Thanks for looking in. Come back soon. Take care.
November 5th Guy Fawkes Day 2008
Hello there.

I must tell you. I woke this morning at the ridiculous time of 1.30 am. But it was not to start making bonfire toffee, nor to find bottles suitable for launching rockets, nor to find a suitable post on which to pin a Catherine wheel, oh no. It was to watch the result of the election of the President of the USA. And I had to wait until 4.30 am before it was 24 carat certain that it was to be Barack Obama. I am pleased to see that he is the victor, and I wish my friends (I have lots of readers in the US) the very best in the future … But I wished I had slept through. I will be in a fog all day. Instead of writing page turning saleable stuff, it will probably all be tripe and have to be scratched out tomorrow. I will not merely have lost a night’s sleep, I will have lost a day’s work as well.

Moving quickly on …
I got a few good wishes on the launch of MURDER IN BARE FEET on October 31st, which was very kind. The dust jacket was well up to expectations and should be quite striking among the hundreds of other books competing for attention in the shops. Also, my dear wife, Celia, did have the pot removed from her arm, and we did go out and had the special haddock to celebrate. The country pub we go to has a big log fire and we sat by it and heard the logs crackle and enjoyed the heat as we tackled the batter.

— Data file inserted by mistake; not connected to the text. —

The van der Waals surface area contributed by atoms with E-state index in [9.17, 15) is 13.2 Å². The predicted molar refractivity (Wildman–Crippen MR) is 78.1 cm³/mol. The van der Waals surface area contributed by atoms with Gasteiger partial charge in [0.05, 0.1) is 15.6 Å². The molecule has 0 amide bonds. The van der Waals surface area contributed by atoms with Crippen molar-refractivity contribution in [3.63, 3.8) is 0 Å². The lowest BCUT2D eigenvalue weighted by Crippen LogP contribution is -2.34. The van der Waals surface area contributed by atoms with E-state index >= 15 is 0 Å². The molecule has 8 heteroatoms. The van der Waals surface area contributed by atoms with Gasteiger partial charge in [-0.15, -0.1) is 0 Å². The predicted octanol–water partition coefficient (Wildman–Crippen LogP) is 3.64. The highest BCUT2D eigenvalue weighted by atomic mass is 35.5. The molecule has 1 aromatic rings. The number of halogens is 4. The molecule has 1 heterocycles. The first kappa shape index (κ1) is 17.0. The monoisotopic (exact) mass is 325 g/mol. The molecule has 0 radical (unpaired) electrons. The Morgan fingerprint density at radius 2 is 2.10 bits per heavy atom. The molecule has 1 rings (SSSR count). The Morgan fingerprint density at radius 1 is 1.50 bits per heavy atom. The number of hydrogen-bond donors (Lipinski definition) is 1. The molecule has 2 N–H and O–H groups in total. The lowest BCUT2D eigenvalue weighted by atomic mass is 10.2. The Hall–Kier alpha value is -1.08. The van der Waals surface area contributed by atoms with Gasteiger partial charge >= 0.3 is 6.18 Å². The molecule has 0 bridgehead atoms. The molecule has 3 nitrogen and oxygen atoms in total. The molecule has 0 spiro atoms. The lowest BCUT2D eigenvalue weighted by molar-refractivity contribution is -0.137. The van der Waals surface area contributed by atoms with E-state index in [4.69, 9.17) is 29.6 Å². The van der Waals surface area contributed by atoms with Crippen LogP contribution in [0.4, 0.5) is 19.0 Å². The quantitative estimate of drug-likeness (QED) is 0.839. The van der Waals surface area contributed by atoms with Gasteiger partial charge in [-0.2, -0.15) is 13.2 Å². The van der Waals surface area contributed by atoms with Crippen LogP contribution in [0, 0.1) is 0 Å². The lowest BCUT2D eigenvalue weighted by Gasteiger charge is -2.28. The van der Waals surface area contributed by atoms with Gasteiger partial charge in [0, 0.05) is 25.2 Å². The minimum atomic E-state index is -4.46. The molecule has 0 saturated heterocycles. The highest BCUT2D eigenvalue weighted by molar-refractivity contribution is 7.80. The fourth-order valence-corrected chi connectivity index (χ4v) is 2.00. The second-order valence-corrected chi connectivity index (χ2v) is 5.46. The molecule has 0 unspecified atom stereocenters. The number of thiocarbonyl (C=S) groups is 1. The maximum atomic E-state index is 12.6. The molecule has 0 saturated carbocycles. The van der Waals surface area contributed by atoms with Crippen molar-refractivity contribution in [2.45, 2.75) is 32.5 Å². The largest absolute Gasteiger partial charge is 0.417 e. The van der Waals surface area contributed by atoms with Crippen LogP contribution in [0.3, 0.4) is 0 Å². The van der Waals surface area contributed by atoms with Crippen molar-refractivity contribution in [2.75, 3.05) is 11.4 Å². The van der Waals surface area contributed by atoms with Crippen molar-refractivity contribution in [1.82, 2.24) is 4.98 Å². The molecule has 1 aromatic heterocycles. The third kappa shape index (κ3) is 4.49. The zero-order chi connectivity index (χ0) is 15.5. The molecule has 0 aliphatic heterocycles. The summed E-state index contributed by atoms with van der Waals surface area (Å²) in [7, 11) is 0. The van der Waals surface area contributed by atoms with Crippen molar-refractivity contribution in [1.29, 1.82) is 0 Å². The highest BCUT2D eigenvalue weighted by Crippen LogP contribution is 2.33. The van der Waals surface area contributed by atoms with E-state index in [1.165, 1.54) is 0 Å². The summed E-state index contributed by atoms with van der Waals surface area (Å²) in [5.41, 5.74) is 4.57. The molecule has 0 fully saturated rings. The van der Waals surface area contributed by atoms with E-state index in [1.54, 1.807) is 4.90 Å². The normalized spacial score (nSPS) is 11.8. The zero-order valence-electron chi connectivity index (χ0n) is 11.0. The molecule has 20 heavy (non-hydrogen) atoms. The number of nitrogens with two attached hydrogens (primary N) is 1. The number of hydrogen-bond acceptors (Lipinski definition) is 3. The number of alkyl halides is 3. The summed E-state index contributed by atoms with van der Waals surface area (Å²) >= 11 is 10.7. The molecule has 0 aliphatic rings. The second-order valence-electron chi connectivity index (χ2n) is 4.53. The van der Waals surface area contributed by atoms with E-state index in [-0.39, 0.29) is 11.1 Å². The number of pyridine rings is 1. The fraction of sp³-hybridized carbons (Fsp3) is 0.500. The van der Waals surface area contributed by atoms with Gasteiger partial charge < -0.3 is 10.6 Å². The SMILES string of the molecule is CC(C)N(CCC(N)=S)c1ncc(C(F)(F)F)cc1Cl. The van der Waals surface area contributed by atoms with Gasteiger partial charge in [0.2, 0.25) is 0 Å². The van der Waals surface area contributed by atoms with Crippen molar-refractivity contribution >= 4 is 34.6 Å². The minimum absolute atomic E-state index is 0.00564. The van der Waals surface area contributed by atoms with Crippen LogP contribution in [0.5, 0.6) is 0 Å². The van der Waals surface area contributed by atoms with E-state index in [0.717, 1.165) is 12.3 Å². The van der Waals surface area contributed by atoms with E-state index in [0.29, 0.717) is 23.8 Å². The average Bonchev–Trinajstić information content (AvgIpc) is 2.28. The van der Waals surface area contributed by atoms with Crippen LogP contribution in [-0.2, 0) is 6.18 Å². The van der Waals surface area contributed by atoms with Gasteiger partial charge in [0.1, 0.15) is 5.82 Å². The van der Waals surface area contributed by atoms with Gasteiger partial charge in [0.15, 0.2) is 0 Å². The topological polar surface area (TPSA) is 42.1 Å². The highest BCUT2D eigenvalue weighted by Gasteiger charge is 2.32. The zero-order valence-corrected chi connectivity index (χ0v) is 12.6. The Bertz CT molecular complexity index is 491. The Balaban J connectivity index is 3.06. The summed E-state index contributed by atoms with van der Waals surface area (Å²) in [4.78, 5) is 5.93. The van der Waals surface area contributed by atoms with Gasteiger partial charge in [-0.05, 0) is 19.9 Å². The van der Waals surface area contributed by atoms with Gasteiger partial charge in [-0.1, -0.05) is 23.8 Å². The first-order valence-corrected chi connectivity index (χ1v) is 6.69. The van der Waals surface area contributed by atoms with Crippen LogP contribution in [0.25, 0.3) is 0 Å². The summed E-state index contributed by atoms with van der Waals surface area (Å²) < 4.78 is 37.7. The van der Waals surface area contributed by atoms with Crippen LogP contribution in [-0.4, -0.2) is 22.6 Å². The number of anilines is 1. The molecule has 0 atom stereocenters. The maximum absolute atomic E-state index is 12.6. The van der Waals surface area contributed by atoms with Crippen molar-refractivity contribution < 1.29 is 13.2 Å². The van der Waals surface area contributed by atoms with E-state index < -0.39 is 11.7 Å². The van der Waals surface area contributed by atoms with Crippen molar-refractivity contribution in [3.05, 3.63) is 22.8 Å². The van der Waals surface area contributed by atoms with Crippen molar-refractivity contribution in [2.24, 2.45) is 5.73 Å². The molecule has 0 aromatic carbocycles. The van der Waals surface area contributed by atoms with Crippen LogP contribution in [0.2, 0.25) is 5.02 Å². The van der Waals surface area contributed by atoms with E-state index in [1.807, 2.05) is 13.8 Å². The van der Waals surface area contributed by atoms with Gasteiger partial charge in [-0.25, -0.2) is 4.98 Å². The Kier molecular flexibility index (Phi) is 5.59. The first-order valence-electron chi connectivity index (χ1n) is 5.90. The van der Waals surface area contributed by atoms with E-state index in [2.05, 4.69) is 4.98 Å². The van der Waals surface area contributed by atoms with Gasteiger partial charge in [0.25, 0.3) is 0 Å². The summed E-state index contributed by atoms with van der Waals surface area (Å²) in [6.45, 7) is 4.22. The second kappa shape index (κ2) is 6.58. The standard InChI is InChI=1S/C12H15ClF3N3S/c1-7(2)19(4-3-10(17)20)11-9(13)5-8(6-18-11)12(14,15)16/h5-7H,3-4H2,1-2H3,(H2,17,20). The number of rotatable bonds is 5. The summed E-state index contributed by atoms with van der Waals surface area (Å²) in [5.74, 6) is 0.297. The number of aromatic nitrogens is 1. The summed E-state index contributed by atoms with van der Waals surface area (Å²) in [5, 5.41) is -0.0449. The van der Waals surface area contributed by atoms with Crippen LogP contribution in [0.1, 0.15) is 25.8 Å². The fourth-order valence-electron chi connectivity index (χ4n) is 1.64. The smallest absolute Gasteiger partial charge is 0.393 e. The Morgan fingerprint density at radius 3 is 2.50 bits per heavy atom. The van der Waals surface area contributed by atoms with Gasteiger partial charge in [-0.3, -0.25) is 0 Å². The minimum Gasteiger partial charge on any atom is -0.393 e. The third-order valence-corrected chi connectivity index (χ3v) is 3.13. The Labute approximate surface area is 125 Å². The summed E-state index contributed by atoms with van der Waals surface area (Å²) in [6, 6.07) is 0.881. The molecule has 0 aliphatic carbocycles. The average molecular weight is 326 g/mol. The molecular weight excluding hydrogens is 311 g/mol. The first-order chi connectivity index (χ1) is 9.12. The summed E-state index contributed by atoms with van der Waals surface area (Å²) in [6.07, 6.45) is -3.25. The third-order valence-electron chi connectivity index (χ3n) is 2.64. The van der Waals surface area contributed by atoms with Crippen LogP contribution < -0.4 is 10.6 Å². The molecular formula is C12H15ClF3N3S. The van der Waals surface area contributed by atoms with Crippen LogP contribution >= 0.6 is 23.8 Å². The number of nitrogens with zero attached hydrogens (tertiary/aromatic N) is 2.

It is nice to live extravagantly now and again, isn't it? …

I knew you'd agree.

Oh dear. (Yawn. Yawn)
I must get some sleep.
Thanks for looking in.
Come back soon.
October 24th 2008
Glad you’ve come back.

The good news is that my wife, Celia, is having the pot off her broken wrist next Friday, October 31st. Great stuff! That’s Halloween, which coincidentally is the publication date of my new Inspector Angel book, MURDER IN BARE FEET. So we are going out for a double celebratory lunch. We’re planning to have haddock and chips at a quiet little pub we know out in the country. (Stuff the expense). Please look out for MURDER IN BARE FEET in the shops or in your library. It’s an intriguing story that stumps Angel for a while. I had great fun writing it. I hope you enjoy reading it.